(PITTSBURGH) — Investigators have not yet confirmed the cause of a death of a prominent Pennsylvania neurologist whose autopsy revealed she had “toxic levels of cyanide” in her system, but her parents spoke out against the possibility that their daughter’s death was a suicide.
“We cannot imagine someone harming our daughter, but from what we’re told, she could not have harmed herself,” Dr. Autumn Marie Klein’s parents, William and Lois Klein told ABC News in a prepared statement.
Klein, 41, collapsed at her home in Pittsburgh’s Oakland neighborhood and later died on April 20 at UPMC Presbyterian Hospital, where she was chief of the division of women’s neurology and an assistant professor of neurology, obstetrics and gynecology.
The FBI is working to assist the Pittsburgh police in the investigation, but said suicide has not been ruled out as Klein’s cause of death.
While authorities said Klein’s husband, Dr. Robert Ferrante, was not named a suspect in his wife’s death, police executed a search warrant overnight to case the couple’s home, which they shared with their six-year-old daughter, Cianna.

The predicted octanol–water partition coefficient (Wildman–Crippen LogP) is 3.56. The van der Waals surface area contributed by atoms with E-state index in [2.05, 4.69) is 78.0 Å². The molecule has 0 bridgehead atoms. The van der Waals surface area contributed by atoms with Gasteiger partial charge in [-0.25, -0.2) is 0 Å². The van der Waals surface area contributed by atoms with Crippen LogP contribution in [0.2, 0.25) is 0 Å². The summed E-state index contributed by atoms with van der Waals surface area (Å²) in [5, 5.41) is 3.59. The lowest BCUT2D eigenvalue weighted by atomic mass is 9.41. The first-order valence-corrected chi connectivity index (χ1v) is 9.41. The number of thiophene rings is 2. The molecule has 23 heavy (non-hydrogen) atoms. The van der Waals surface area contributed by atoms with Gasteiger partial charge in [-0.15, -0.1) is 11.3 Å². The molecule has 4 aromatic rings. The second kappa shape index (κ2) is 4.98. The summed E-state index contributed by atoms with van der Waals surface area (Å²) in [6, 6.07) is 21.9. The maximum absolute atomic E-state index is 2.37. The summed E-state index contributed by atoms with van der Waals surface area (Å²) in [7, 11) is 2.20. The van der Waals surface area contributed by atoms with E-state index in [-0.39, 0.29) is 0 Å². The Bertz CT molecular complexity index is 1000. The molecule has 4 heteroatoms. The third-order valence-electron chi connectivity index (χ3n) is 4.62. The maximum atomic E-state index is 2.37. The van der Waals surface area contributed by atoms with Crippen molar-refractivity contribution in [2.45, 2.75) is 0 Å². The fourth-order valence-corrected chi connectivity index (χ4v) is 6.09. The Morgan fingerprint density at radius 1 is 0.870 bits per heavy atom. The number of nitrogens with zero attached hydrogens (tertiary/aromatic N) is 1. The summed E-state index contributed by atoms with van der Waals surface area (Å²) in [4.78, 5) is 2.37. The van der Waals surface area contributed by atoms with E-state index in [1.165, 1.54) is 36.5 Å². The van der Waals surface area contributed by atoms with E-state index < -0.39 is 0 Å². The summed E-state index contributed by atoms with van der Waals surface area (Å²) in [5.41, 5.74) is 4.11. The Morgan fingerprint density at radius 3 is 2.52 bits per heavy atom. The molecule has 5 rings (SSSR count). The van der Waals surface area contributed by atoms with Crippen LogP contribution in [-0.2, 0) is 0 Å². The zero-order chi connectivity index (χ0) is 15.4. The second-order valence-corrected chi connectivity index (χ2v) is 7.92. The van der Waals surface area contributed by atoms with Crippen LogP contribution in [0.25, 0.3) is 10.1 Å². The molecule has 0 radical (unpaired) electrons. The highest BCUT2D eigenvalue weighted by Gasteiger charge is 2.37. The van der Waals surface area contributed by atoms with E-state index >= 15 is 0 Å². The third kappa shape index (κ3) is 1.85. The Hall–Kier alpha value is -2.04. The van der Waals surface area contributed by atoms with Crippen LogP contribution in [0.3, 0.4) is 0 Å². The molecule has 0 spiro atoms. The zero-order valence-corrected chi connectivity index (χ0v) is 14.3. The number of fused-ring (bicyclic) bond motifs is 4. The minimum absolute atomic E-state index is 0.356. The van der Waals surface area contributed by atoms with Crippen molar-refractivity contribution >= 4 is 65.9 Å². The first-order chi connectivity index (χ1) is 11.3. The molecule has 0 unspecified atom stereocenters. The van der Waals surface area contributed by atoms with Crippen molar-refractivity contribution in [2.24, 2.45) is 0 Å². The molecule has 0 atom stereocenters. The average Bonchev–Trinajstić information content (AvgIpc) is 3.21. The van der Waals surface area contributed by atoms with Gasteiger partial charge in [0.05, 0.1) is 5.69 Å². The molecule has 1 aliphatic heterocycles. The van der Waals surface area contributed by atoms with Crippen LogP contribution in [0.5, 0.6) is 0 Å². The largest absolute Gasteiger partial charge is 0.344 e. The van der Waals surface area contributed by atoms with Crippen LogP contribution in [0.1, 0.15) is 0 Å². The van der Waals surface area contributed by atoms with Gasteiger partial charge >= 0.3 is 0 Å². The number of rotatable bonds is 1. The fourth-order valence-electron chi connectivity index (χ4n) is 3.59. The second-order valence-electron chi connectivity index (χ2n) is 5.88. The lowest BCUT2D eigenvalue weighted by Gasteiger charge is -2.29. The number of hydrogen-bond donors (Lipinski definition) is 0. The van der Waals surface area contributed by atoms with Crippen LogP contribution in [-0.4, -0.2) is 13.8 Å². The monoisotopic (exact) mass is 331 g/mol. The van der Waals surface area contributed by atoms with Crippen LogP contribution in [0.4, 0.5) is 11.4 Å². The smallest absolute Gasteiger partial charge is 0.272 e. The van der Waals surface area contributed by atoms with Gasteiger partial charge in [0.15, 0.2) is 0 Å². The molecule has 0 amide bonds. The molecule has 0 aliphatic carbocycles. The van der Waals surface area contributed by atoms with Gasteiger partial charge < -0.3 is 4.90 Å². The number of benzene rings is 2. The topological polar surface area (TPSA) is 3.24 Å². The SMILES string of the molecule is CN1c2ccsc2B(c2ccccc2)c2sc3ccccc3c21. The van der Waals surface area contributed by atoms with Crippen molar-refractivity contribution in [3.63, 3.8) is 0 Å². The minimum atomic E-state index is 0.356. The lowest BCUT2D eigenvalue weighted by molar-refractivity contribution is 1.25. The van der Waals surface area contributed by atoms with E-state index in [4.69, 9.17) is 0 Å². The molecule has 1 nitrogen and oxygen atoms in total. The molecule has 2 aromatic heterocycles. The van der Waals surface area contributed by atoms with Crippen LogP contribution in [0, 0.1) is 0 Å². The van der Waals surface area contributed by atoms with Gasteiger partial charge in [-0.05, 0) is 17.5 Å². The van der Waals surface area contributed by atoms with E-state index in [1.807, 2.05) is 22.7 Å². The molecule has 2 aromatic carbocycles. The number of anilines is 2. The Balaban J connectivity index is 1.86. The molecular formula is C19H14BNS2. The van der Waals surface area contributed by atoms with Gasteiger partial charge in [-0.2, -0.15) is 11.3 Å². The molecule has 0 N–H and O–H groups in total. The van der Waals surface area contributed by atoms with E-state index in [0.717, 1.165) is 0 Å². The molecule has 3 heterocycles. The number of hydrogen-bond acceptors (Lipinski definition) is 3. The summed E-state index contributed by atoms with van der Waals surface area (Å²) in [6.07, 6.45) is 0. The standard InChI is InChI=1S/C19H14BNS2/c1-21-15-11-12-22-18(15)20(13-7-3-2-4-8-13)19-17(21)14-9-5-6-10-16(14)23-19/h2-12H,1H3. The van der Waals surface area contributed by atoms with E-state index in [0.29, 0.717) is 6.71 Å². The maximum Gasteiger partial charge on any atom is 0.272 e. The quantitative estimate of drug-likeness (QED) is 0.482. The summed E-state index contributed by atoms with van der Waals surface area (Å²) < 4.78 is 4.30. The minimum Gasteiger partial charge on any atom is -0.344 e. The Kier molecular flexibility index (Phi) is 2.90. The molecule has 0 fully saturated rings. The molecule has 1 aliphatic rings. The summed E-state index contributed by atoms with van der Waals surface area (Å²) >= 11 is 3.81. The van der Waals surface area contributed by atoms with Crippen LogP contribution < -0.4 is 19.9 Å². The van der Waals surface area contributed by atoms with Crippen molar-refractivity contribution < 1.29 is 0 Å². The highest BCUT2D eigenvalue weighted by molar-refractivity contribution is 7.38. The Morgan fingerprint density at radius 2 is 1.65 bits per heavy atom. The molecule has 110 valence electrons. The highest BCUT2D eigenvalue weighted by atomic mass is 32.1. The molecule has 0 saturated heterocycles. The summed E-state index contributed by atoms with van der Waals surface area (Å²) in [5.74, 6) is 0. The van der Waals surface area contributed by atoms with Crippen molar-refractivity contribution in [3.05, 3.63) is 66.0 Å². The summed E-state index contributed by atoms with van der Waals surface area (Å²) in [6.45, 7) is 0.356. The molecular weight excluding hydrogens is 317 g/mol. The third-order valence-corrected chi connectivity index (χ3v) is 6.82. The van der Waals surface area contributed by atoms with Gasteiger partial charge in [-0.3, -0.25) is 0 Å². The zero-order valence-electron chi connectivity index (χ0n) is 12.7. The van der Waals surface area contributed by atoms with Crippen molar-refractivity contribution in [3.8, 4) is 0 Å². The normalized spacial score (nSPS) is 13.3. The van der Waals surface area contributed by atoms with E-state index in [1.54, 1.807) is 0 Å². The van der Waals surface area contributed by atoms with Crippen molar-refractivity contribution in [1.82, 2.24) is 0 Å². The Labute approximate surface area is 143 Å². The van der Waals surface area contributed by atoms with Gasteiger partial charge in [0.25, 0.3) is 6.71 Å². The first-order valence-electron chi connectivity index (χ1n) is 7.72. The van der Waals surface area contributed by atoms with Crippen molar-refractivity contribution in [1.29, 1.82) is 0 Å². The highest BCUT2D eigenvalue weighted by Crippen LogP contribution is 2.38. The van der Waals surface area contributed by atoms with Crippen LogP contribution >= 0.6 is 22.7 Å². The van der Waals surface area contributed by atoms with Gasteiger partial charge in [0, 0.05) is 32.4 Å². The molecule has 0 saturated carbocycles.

Investigators removed three vacuum cleaners and a computer tower and towed the couple’s cars as neighbors still worked to process Klein’s sudden death.
“We were stunned,” Blithe Runsdorf told ABC’s Good Morning America. “I mean she was young, she was vibrant, she has a young daughter. We were just stunned.”
Klein worked at UPMC Presbyterian Hospital. Her husband, Dr. Robert Ferrante, 64, is a professor of neurological surgery at University of Pittsburgh.
A private investigation into Klein’s death has also been launched, with prominent forensic pathologist Dr. Cyril Wecht at its helm.
“I have been privately retained, but I’m not able to give you any more information. But I have been privately consulted in this matter,” Cyril Wecht told ABC News when asked if he was retained by Dr. Robert Ferrante or his attorney.
Neither Ferrante nor his attorney responded to requests for comment.
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